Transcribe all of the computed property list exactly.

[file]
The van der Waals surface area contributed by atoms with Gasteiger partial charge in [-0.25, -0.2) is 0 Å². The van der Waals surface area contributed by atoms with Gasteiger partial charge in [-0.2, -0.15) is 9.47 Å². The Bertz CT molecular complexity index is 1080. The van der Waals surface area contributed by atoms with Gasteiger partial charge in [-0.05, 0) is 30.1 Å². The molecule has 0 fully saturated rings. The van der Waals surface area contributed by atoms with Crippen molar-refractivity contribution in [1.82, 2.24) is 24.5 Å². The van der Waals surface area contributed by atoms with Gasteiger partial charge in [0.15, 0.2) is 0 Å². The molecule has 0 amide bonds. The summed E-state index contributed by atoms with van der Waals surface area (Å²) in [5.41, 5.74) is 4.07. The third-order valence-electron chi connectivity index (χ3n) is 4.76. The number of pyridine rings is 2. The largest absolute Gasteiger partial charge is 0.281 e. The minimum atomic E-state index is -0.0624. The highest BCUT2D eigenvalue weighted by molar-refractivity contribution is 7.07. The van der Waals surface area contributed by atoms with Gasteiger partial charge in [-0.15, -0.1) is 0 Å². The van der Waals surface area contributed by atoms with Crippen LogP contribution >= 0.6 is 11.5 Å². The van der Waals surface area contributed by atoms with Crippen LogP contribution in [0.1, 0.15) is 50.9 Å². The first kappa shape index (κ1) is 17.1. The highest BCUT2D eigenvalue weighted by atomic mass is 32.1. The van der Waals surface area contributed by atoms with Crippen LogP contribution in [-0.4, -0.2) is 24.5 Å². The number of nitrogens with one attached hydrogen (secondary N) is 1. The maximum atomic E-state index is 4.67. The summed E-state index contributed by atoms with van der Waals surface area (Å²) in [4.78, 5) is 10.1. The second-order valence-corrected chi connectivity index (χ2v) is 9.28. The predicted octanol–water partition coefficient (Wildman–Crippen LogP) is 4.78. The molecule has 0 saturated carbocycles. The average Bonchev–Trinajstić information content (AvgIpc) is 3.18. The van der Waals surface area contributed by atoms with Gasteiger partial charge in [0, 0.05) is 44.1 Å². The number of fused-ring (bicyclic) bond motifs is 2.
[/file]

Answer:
The van der Waals surface area contributed by atoms with Gasteiger partial charge in [-0.25, -0.2) is 0 Å². The van der Waals surface area contributed by atoms with Gasteiger partial charge in [-0.2, -0.15) is 9.47 Å². The Bertz CT molecular complexity index is 1080. The van der Waals surface area contributed by atoms with Gasteiger partial charge in [-0.05, 0) is 30.1 Å². The molecule has 0 fully saturated rings. The van der Waals surface area contributed by atoms with Crippen molar-refractivity contribution in [1.82, 2.24) is 24.5 Å². The van der Waals surface area contributed by atoms with Gasteiger partial charge in [0.15, 0.2) is 0 Å². The molecule has 0 amide bonds. The summed E-state index contributed by atoms with van der Waals surface area (Å²) in [5.41, 5.74) is 4.07. The third-order valence-electron chi connectivity index (χ3n) is 4.76. The number of pyridine rings is 2. The largest absolute Gasteiger partial charge is 0.281 e. The minimum atomic E-state index is -0.0624. The highest BCUT2D eigenvalue weighted by molar-refractivity contribution is 7.07. The van der Waals surface area contributed by atoms with Gasteiger partial charge in [-0.15, -0.1) is 0 Å². The van der Waals surface area contributed by atoms with Crippen LogP contribution >= 0.6 is 11.5 Å². The van der Waals surface area contributed by atoms with Crippen LogP contribution in [0.1, 0.15) is 50.9 Å². The first kappa shape index (κ1) is 17.1. The highest BCUT2D eigenvalue weighted by atomic mass is 32.1. The van der Waals surface area contributed by atoms with Crippen LogP contribution in [-0.4, -0.2) is 24.5 Å². The number of nitrogens with one attached hydrogen (secondary N) is 1. The maximum atomic E-state index is 4.67. The summed E-state index contributed by atoms with van der Waals surface area (Å²) in [4.78, 5) is 10.1. The second-order valence-corrected chi connectivity index (χ2v) is 9.28. The predicted octanol–water partition coefficient (Wildman–Crippen LogP) is 4.78. The molecule has 0 saturated carbocycles. The average Bonchev–Trinajstić information content (AvgIpc) is 3.18. The van der Waals surface area contributed by atoms with Gasteiger partial charge in [0, 0.05) is 44.1 Å². The number of fused-ring (bicyclic) bond motifs is 2.